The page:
Sister Zwareva was born in Chinhoyi, Mashonaland, Rhodesia (now Zimbabwe) in 1952. Originally a member of the Congregation of the Missionary Sisters of the Precious Blood, she came to the United States for professional training.

While studying to become a registered nurse, Sister Zwareva met Maryknoll Sister Maura Clarke at a seminar. Sister Clarke, who was later martyred in El Salvador, made a lasting impression on her. After she returned to Zimbabwe with her nursing degree, Sister Zwareva says that her heart was restless to serve in mission at the grassroots level. She joined the Maryknoll Sisters in 1984.

Learning that Bolivia had one of the highest rates of poverty and mortality in Latin America, Sister Zwareva asked to be assigned there. She served in Bolivia for almost 26 years, offering nutritional support and basic health care training for poor mothers and families, while also serving in pastoral accompaniment. Sister Zwareva, who professed her final vows in 1995, also served in the secretariat of the Institute of Bioethics at the Catholic University of Bolivia.

Returning to the United States, she added studies in biology to her nursing degree and a master’s degree in bioethics.

In 2011, she began working with the Maryknoll Office for Global Concerns, bringing her mission experience and background in bioethics to global issues.

She was asked in 2013 to serve at the United Nations as the Maryknoll Sisters’ representative. In 2021, she earned another degree, in Christian spirituality.

Sister Zwareva notes, “Although members of our congregation come from 23 nations, we have learned to be sisters in community. … Jesus gathered his disciples from all walks of life. … What richness!”

“My hope is that during the next six years we will grow further into the task of making God’s love visible in a world that greatly needs it.”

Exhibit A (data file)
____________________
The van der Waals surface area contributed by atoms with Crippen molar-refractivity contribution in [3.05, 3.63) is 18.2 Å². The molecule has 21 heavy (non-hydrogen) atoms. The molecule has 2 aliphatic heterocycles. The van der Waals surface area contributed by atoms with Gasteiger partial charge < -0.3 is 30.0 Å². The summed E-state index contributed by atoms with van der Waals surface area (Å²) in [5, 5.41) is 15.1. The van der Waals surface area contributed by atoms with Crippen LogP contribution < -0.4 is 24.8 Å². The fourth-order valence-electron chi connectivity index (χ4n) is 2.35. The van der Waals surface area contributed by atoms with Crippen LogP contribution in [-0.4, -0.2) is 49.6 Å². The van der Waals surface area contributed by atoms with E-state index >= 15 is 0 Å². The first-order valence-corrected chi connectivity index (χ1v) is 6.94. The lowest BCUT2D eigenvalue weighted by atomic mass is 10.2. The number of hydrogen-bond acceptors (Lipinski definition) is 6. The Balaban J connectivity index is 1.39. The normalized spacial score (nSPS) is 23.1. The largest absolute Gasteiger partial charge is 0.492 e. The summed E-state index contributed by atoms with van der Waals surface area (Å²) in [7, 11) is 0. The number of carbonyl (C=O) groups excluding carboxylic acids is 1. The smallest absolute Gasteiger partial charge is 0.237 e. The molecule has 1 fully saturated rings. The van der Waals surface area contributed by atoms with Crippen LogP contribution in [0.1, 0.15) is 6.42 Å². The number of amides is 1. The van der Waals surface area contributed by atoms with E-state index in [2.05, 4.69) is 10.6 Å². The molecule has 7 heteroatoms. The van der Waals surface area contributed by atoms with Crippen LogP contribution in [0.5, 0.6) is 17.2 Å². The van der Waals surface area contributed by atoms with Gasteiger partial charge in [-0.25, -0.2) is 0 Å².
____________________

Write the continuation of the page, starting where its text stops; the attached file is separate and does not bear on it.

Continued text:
Images 1 & 2: Sister Hougnon as a high school principal in East Timor, and with members of a peace-building group in Nairobi. (Photos by James Campion/East Timor and Sean Sprague/Kenya). Images 3 & 4: Sister Natividad with a women’s sewing project and an HIV/AIDS group in Mwanza. (Photos by Nile Sprague/Tanzania). Images 5 & 6: Sister Montiel at a settlement in Phnom Phen in 2003, and more recently with Seedling of Hope. (Photos by Bernice Kita/Cambodia and Sean Sprague/Cambodia). Images 7 & 8: Sister Zwareva with young women in Bolivia in 1987, and as the Maryknoll Sisters representative at the U.N. (Photos courtesy of Maryknoll Mission Archives and Elizabeth Zwareva/U.S.).

Featured image: Maryknoll Sisters new leadership team (left to right): Sisters Teresa Hougnon, Genie Natividad, Maria Leonor Montiel, and Elizabeth Claris Zwareva. (Shirley King/EE.UU.)

 

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Mary Ellen Manz, M.M.

Maryknoll Sister Mary Ellen Manz of Jamaica, New York, entered the Maryknoll Sisters Congregation in 1950 after having graduated from the Mary Louis Academy. She served in Chile, South Sudan and in different positions at the Maryknoll Sisters Center. She is also the Sisters’ liaison to Maryknoll Magazine and has written many articles about the Sisters for the publication.